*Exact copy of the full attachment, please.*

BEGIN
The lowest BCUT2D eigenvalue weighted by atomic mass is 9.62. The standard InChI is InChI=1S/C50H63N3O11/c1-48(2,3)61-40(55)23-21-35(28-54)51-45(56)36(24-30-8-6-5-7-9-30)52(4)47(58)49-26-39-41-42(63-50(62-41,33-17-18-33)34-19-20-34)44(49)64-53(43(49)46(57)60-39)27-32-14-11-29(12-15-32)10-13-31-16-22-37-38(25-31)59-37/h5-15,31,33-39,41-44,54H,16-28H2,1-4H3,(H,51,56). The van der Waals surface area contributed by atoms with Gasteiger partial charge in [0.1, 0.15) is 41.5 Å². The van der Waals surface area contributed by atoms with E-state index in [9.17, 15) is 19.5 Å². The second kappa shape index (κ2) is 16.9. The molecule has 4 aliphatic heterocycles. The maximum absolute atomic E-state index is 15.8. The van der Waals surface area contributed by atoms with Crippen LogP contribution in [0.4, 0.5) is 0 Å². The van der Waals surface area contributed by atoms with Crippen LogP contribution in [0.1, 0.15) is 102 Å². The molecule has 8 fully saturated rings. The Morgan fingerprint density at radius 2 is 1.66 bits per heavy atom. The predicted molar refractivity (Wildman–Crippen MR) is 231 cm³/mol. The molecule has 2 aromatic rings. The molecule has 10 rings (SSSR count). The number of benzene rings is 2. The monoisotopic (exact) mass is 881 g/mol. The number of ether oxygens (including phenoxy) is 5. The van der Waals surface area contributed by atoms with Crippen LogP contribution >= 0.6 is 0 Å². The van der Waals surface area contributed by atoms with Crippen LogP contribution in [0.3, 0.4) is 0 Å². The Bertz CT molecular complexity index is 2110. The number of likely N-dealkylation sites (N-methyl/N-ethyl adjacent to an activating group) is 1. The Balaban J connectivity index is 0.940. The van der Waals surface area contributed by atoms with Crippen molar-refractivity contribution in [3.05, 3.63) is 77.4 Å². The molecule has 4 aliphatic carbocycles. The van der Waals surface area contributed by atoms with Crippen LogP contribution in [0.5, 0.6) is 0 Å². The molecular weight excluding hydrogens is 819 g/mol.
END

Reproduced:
The lowest BCUT2D eigenvalue weighted by atomic mass is 9.62. The standard InChI is InChI=1S/C50H63N3O11/c1-48(2,3)61-40(55)23-21-35(28-54)51-45(56)36(24-30-8-6-5-7-9-30)52(4)47(58)49-26-39-41-42(63-50(62-41,33-17-18-33)34-19-20-34)44(49)64-53(43(49)46(57)60-39)27-32-14-11-29(12-15-32)10-13-31-16-22-37-38(25-31)59-37/h5-15,31,33-39,41-44,54H,16-28H2,1-4H3,(H,51,56). The van der Waals surface area contributed by atoms with Gasteiger partial charge in [0.1, 0.15) is 41.5 Å². The van der Waals surface area contributed by atoms with E-state index in [9.17, 15) is 19.5 Å². The second kappa shape index (κ2) is 16.9. The molecule has 4 aliphatic heterocycles. The maximum absolute atomic E-state index is 15.8. The van der Waals surface area contributed by atoms with Crippen LogP contribution in [0.4, 0.5) is 0 Å². The van der Waals surface area contributed by atoms with Crippen LogP contribution in [0.1, 0.15) is 102 Å². The molecule has 8 fully saturated rings. The Morgan fingerprint density at radius 2 is 1.66 bits per heavy atom. The predicted molar refractivity (Wildman–Crippen MR) is 231 cm³/mol. The molecule has 2 aromatic rings. The molecule has 10 rings (SSSR count). The number of benzene rings is 2. The monoisotopic (exact) mass is 881 g/mol. The number of ether oxygens (including phenoxy) is 5. The van der Waals surface area contributed by atoms with Crippen LogP contribution >= 0.6 is 0 Å². The van der Waals surface area contributed by atoms with Crippen LogP contribution in [0.3, 0.4) is 0 Å². The Bertz CT molecular complexity index is 2110. The number of likely N-dealkylation sites (N-methyl/N-ethyl adjacent to an activating group) is 1. The Balaban J connectivity index is 0.940. The van der Waals surface area contributed by atoms with Crippen molar-refractivity contribution in [3.05, 3.63) is 77.4 Å². The molecule has 4 aliphatic carbocycles. The van der Waals surface area contributed by atoms with Crippen LogP contribution in [0.5, 0.6) is 0 Å². The molecular weight excluding hydrogens is 819 g/mol.